“Your mind will answer most questions if you learn to relax and wait for the answer.”
– William S. Burroughs
How does one achieve peace of mind? How does one quell constant inner chatter?
I was contemplating this yesterday on my run. Quiet meditation in stillness is often hard for me, so meditation for me really means going on a long run. One foot in front of the other, in rhythmic repetition hitting a trail or pavement is where I find healthy solace. There are stretches where I zone out completely and have a silent mind. At other times, I gently ease into deep thought. (Well, as gently as one could while working up a sweat.)
Mid-run, a thought dawned upon me: I just want to live the questions.
Rather than fret about the future, or try to find the answers for everything, I just want to relax and accept that I will never know all the answers. Where will I be in five years? Will I regret the decisions I made today? I don’t know and I won’t know until I’ve lived the questions. There is no crystal ball…no certainty of anything anyway. So would I prefer to spend my life anxiously trying to anticipate or control the outcome? Or do I prefer to live the present moments and the questions into the future? That answer, at least, was clear. I want to live in the now. Beyond being the best that I can be, working hard, and being on a quest for constant growth, there are too many other factors outside of my control. So I must make peace with living the questions.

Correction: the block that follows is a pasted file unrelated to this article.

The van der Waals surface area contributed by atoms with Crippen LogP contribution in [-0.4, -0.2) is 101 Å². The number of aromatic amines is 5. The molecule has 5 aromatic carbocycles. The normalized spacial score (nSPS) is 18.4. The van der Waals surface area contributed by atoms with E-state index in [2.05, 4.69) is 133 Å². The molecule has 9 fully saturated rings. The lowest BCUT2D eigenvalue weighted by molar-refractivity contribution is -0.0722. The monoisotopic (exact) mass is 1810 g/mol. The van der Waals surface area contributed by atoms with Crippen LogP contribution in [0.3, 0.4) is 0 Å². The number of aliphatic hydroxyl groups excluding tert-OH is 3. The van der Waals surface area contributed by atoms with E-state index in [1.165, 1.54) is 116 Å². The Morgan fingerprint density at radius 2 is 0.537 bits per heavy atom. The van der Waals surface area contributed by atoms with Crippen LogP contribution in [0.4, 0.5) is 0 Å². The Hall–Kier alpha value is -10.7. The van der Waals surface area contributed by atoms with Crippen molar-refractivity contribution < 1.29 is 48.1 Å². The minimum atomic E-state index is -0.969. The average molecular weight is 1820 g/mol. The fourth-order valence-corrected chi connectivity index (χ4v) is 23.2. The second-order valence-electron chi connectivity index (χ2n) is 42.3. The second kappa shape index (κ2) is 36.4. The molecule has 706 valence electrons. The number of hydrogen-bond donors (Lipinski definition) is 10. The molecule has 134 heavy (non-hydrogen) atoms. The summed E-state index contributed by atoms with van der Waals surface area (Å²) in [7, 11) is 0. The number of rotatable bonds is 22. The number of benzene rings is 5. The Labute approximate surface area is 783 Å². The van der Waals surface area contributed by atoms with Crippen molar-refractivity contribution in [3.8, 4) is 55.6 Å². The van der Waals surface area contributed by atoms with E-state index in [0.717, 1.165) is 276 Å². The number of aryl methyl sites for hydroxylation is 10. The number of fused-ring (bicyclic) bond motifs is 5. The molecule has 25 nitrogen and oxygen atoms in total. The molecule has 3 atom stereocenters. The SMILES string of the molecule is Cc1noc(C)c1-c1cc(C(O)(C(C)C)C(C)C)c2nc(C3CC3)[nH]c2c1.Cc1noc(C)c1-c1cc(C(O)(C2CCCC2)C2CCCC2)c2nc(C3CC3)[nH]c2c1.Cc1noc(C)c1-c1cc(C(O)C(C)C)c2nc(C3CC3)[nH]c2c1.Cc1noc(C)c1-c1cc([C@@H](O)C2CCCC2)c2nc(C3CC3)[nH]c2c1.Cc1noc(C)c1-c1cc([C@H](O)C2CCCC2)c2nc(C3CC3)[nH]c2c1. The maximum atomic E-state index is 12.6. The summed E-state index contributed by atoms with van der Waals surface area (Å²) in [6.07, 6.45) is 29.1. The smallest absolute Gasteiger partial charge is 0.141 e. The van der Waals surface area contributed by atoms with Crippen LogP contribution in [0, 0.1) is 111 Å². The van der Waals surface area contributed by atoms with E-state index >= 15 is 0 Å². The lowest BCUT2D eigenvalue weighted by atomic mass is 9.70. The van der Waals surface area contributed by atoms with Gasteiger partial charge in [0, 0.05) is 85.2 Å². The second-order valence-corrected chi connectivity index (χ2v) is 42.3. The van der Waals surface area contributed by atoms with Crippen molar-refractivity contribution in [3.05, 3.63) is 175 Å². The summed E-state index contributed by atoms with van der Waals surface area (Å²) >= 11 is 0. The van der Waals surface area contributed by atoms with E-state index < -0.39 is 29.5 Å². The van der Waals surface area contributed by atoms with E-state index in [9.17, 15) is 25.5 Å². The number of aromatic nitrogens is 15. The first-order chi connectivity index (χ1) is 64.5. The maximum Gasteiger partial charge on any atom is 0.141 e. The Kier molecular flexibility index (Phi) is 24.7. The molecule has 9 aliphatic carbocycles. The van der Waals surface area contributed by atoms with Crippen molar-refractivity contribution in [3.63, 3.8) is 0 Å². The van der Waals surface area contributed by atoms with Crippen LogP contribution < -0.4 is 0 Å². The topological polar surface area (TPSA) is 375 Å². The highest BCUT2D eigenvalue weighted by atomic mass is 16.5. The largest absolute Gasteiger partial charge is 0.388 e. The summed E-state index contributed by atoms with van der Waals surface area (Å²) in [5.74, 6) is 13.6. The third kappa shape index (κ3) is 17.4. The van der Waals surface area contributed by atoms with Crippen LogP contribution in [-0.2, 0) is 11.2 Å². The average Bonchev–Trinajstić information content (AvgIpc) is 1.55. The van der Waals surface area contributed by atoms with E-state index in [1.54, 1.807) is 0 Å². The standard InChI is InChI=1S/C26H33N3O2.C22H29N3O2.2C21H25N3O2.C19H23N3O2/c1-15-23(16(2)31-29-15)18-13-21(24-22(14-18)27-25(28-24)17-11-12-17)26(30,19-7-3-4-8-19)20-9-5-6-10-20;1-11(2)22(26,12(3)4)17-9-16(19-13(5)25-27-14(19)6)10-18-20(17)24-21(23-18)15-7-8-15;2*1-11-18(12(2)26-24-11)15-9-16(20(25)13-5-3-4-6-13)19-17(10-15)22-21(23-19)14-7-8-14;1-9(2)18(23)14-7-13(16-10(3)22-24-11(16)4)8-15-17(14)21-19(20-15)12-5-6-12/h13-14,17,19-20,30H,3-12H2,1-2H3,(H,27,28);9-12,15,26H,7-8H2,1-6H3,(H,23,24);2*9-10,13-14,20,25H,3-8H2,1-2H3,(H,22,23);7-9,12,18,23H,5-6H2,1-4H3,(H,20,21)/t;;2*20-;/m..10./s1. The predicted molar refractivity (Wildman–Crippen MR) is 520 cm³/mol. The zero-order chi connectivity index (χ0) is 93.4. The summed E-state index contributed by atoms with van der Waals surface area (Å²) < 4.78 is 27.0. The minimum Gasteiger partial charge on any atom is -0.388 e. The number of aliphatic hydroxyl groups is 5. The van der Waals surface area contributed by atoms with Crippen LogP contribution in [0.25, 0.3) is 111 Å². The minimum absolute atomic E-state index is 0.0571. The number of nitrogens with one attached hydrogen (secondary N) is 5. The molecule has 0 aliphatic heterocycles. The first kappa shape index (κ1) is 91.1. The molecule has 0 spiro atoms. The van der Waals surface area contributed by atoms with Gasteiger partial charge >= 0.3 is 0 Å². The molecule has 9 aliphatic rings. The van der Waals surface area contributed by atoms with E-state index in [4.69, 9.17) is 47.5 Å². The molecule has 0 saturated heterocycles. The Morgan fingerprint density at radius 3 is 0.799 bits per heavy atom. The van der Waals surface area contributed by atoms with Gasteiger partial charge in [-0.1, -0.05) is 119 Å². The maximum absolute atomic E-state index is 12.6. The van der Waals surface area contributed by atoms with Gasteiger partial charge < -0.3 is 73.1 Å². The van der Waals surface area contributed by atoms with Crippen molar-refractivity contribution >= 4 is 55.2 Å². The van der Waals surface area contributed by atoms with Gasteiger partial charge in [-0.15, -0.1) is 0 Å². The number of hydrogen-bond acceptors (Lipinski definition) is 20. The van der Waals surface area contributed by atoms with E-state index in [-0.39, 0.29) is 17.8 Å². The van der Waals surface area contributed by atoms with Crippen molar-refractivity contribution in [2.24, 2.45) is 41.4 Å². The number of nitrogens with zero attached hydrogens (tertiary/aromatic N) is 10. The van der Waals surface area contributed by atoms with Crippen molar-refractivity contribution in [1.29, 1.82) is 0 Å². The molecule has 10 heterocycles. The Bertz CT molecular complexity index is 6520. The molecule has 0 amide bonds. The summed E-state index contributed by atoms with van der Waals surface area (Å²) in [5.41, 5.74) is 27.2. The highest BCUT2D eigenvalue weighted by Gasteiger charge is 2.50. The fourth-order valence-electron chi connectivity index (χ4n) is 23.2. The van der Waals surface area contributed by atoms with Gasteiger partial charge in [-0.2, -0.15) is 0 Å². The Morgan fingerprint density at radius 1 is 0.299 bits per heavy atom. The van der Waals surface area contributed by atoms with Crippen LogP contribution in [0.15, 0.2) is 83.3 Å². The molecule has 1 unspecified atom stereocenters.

Do you want to live the questions, too?
Here’s some wisdom from Rainer Maria Rilke, a Bohemian-Austrian poet and novelist:
“Be patient toward all that is unsolved in your heart and try to love the questions themselves, like locked rooms and like books that are now written in a very foreign tongue. Do not now seek the answers, which cannot be given you because you would not be able to live them. And the point is, to live everything. Live the questions now. Perhaps you will then gradually, without noticing it, live along some distant day into the answer.”
May you too, find peace in living the questions.